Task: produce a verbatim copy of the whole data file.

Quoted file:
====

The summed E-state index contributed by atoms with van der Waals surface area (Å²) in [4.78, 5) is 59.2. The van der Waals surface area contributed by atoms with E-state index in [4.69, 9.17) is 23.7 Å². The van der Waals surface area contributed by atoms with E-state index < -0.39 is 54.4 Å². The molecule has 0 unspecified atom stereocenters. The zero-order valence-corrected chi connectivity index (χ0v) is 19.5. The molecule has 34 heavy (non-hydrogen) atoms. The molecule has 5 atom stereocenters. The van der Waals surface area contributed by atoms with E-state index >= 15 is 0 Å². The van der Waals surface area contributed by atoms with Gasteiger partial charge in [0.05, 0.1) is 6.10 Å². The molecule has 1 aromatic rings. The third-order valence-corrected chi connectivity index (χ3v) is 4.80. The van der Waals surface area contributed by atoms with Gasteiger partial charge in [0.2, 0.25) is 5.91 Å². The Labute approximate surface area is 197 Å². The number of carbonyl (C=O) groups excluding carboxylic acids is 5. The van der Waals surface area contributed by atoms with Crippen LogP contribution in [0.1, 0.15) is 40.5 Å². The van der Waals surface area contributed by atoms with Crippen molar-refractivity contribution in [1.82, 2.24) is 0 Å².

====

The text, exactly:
The summed E-state index contributed by atoms with van der Waals surface area (Å²) in [4.78, 5) is 59.2. The van der Waals surface area contributed by atoms with E-state index in [4.69, 9.17) is 23.7 Å². The van der Waals surface area contributed by atoms with E-state index < -0.39 is 54.4 Å². The molecule has 0 unspecified atom stereocenters. The zero-order valence-corrected chi connectivity index (χ0v) is 19.5. The molecule has 34 heavy (non-hydrogen) atoms. The molecule has 5 atom stereocenters. The van der Waals surface area contributed by atoms with E-state index >= 15 is 0 Å². The van der Waals surface area contributed by atoms with Gasteiger partial charge in [0.05, 0.1) is 6.10 Å². The molecule has 1 aromatic rings. The third-order valence-corrected chi connectivity index (χ3v) is 4.80. The van der Waals surface area contributed by atoms with Gasteiger partial charge in [0.2, 0.25) is 5.91 Å². The Labute approximate surface area is 197 Å². The number of carbonyl (C=O) groups excluding carboxylic acids is 5. The van der Waals surface area contributed by atoms with Crippen LogP contribution in [0.1, 0.15) is 40.5 Å². The van der Waals surface area contributed by atoms with Crippen molar-refractivity contribution in [1.82, 2.24) is 0 Å².